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PostPosted: 15 May 2016, 05:53 
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RebornTTEvnglist wrote:
LordCope wrote:
haggisv wrote:
I think Stag balls are seamless, and made by XSF, aren't they?


The Stag, XSF and Yinhe balls are made in exactly the same factory, with exactly the same plastic, using exactly the same moulding. The only difference is that after a certain number of batches, the stamp changes, and out pip Stag or Yinhe balls instead. The difference between them is entirely down to QA - some manufacturers will set lower standards, and there's a trade-off between wastage/time/price.

I know this because a friend of mine went to the factory where the balls are made and watched it all happening!


Obviously the shape of that stamp makes all the difference in how the ball plays! :P :lol: :rofl: :rofl:


Dates of manufacture matter, as do storage conditions (when they are left in the heat for many days they seem to change a bit).

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PostPosted: 15 May 2016, 06:01 
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iskandar taib wrote:
Retriever wrote:
OP here.

XGAE = 0615 ==> June 2015.


I was wondering if the difference between the XuShaoFa balls and the Yinhe balls Rockphish mentioned was due to difference in manufacturing date.

gekogark1212 wrote:
Apart from the Nittaku Premium 40+ ball, the rest of the field is pretty terrible in one way or another.

But I feel for ya mate, bloody TTNSW using Stag balls as their official ball is pretty hard to handle.


But I recall someone posting that those balls have a durability problem (like DHS and Tibhar seamed balls do).

Iskandar


Someone may have posted it, but if so, they are incorrect.

Seamless taken on average and over many balls over a long period, are the most durable plastic balls on the market, probably more durable than celluloid. However, they do have a property of smashing into pieces when they hit edges very hard. A slam onto the side of the table can cause it, or every once in awhile someone mishitting off the side of their blades. That is pretty much the only way to break them. When a seamless ball breaks, there is no mistaking it. It fractures, sometimes into pieces, and it's pretty dramatic. The external surface of seamless balls is pretty robust and stays good for a long time, resists marring and discoloration. On average, a seamless ball will last longer than any other plastic ball. I know this without any doubt from a very large sample size of many types of plastic balls starting from the week they first started selling them.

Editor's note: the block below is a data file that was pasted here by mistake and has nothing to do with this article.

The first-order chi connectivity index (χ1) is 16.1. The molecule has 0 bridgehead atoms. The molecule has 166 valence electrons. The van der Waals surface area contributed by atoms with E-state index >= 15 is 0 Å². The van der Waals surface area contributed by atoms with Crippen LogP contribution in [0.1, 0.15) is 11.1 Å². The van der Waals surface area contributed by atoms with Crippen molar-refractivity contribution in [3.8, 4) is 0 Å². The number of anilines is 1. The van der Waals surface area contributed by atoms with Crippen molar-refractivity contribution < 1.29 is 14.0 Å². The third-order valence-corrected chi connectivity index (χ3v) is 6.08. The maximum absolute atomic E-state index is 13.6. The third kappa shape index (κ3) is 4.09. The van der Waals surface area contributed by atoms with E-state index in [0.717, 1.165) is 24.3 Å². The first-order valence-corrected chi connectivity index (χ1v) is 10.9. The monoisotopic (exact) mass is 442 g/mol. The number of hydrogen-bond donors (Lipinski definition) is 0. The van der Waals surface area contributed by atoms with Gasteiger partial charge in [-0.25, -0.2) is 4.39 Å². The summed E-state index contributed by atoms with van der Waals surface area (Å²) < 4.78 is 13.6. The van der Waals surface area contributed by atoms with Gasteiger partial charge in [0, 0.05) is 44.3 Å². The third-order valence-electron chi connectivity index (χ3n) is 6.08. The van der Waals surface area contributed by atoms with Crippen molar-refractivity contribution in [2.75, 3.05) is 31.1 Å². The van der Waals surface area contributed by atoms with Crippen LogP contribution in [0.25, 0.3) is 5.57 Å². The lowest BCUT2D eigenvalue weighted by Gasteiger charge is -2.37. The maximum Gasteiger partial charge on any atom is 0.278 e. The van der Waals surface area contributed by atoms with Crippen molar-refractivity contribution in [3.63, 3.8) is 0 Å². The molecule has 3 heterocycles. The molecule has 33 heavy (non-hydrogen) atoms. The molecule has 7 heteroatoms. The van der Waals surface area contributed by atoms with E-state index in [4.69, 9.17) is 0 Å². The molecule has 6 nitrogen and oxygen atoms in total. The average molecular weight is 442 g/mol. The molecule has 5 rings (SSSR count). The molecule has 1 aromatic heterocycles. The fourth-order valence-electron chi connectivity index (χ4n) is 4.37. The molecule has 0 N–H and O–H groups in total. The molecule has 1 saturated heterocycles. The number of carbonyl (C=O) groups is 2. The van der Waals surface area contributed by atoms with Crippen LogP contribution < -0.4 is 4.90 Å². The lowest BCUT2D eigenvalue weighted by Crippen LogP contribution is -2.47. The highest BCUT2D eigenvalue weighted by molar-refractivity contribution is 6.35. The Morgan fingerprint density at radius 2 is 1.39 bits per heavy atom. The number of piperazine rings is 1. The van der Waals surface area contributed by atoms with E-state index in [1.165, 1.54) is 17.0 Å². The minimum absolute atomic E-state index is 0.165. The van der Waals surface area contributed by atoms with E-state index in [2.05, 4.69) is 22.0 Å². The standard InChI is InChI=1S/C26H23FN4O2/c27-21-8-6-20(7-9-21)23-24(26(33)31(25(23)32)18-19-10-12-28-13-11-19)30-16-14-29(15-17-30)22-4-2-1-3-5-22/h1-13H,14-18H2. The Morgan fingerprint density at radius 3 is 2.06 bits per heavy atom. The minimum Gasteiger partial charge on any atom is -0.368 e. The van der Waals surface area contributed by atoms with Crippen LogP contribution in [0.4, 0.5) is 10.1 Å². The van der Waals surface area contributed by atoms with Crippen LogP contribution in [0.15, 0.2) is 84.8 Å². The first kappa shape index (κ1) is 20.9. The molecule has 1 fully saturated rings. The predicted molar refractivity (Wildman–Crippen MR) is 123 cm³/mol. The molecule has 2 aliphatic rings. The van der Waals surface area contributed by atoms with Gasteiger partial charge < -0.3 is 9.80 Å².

The seamless has a nice high bounce (in marked contrast to Chinese seamed balls). It appears to have the largest average external diameter of any other plastic balls. If you are used to celluloid or the good Nittaku plastic ball, a seamless ball at first is a bit like playing with a beach ball, but you get used to it quite quickly.

I prefer the good Nittaku plastic (the one made in Japan) but seamless balls are generally pretty good.

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PostPosted: 20 May 2016, 21:49 
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Baal wrote:
Someone may have posted it, but if so, they are incorrect.

Seamless taken on average and over many balls over a long period, are the most durable plastic balls on the market, probably more durable than celluloid. However, they do have a property of smashing into pieces when they hit edges very hard. A slam onto the side of the table can cause it, or every once in awhile someone mishitting off the side of their blades. That is pretty much the only way to break them. When a seamless ball breaks, there is no mistaking it. It fractures, sometimes into pieces, and it's pretty dramatic. The external surface of seamless balls is pretty robust and stays good for a long time, resists marring and discoloration. On average, a seamless ball will last longer than any other plastic ball. I know this without any doubt from a very large sample size of many types of plastic balls starting from the week they first started selling them.


Actually, the quote I was referring to was about the Nittaku Premium ball, not the Seamless balls - supposedly someone bought a 3 pack and broke 2 in a short amount of time (one weekend, IIRC).

I'd just love to see one of these seamless balls blow apart, just from the descriptions of how spectacular it is.. No luck so far. I've played with them some, but the only losses so far have been due to a couple (one Kingnik, one Sanwei) getting stuck up in some light fixtures! What happens when someone steps on one?

rokphish2 wrote:
I tried both version of XSF (domestic china version and international version, both have different marking on the balls and different box) and also Yinhe. I can say certainly the XSF are different than Yinhe when played (they even look different, different kind of white) even if are made in the same factory. The people I had tried them with also said the same thing, they play different.